A Darker Sequel That Proves to Be Just As Heartfelt As the Original
Director: DEAN DEBLOIS/2014
In 2010, How to Train Your Dragon introduced us to Hiccup (Jay Baruchel), Astrid (America Ferrera), and the Viking clans that lived in the town of Berk. As Hiccup narrates at the beginning of the sequel, “Dragons used to be a bit of a problem, but now they’ve moved in”, so we see a shift in the focus from an outside threat (dragons) to more of an internal one within Hiccup himself.
And so in How to Train Your Dragon 2, we pick up 5 years after the events of the original animated film. Hiccup has earned his father Stoic’s (Gerard Butler) respect, and is told that he is in line to be the new chief. Just as in the first film, Hiccup still feels out of place, and caught between the pressure of what is expected of him by his father, as well as Vikings in general, and trying to discover who he truly is and what his calling is. Hiccup isn’t content to simply live the status quo. He longs to explore, to discover new worlds, and take the unique opportunity he has been given of being a dragon rider with his dragon Toothless to do something no one else has ever done. In short, he doesn’t want to be the leader of his people.
While his friends engage in dragon races and Harry Potter Quidditch-type games involving sheep, Hiccup is often nowhere to be found, choosing instead to push the boundaries of what he is able to do as a team with Toothless. Astrid is still his love interest, but thankfully, the new film puts this relationship on the back-burner to pursue a much more meaningful storyline involving events of his father’s past and how they are now needing to be dealt with in the current generation of Vikings.
Without delving into spoilers, we get a greater sense of what has taken place in Berk in the past that caused them to hunt the dragons in the original film, and what caused the demise of Hiccup’s mother. We also learn who the mysterious Drago Bludvist (Djimon Hounsou) is and how he is related to everything Hiccup is dealing with as he reconciles who he wants to be, with the responsibility of being the future leader of his people.
Once again, the animation is top notch, and the 3D version of the film helps provide simple depth that draws the audience members into the world rather than just being a gimmick for selling higher priced tickets. That being said, a 2D version of the film would be just fine, especially for the younger viewers. And while this is still a family based film, this sequel is much darker than the original in many ways. The main villain here, unlike the dragon antagonists in the first adventure, is a person who does not have a conscious that one can appeal to. You see no real opportunity for change as you did in all the characters of the original movie.
In the first film, the townspeople of Berk had to face their fears and decide if they would put them aside as they discovered that peace and reconciliation were possible with the dragons they were fighting. Here, however, Bludvist is simply a picture of evil. An evil that cannot be reasoned with. As Hiccup has aged from a bright-eyed teenager, now as a 20 year old, he is discovering that evil exists. And while we seek peace, we must always be ready to confront the evils of our day. Bludvist represents this to Hiccup and the people of Berk, but smaller children might find it scary at times.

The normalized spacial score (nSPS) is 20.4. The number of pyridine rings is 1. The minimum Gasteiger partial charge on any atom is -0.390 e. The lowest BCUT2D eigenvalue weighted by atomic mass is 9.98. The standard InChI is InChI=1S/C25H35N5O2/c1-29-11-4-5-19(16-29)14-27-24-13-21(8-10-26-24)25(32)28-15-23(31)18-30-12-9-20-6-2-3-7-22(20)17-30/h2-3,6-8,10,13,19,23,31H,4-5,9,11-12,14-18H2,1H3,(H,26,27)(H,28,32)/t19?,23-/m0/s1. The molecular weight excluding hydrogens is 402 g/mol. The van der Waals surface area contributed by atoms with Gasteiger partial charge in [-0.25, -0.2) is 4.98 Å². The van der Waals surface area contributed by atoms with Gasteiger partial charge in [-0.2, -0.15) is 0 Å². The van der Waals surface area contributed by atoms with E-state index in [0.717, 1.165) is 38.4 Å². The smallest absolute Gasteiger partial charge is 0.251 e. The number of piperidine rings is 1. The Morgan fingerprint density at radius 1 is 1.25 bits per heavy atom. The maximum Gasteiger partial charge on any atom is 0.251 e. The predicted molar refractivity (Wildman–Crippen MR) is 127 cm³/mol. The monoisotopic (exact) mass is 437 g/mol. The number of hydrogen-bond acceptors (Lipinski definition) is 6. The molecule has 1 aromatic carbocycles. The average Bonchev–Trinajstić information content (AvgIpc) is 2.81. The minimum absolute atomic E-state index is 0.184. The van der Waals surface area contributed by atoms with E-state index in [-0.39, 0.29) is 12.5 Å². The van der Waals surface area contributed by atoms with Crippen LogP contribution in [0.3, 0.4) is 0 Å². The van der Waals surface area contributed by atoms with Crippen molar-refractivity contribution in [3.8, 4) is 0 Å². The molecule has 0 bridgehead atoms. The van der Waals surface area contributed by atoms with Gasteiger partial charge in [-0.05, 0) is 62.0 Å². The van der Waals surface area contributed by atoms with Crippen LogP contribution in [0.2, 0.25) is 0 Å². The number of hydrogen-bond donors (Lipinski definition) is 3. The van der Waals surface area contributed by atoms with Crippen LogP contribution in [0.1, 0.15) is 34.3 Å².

Much has also been made of the character Gobber (Craig Ferguson) and how one line of the new film is meant to establish him as one of the first openly gay characters in a mainstream animated film, following ParaNorman in 2013. Writer-Director Dean Deblois, who himself is gay, felt that while this is a very subtle line in the film, it was both a “fun” and “daring” move to help the picture feel relevant. How more conservative audiences will react to such a throwaway line in the film, will be a big test to the film’s success in parts of the country where such a thing is not typically championed.
And while I have described some ways that the film is darker than the original, the heart of the story is very much intact, and so is the fun. Cate Blanchett joins returning voice talents such as Jonah Hill, Kristen Wiig, Christopher Mintz-Plasse, and T.J. Miller.
The soundtrack is also good, featuring a new song from Sigur Ros singer, Jonsi, who did the wonderful soundtrack to Cameron Crowe’s film We Bought a Zoo. Sigur Ros’ epic documentary film, Heima, was also directed by Dragon director Dean Deblois, and so this is a welcomed reunion that fits the film nicely.
In many ways, this is less of a sequel as much as the second chapter in an ongoing story. Rather than simply having another adventure to go on as an excuse to bring us back to this world, we instead see a natural and organic development in the characters of Berk, primarily Hiccup, that flows directly from the events of How to Train Your Dragon.
How to Train Your Dragon 2 isn’t as light and fun as the original, but the story is richer and as heartfelt as its predecessor. Most importantly it will be an entertaining adventure for the family to share in and will leave you looking forward to catching more of Hiccup and Toothless’ adventures on the Netflix series, or the recently announced How to Train Your Dragon 3.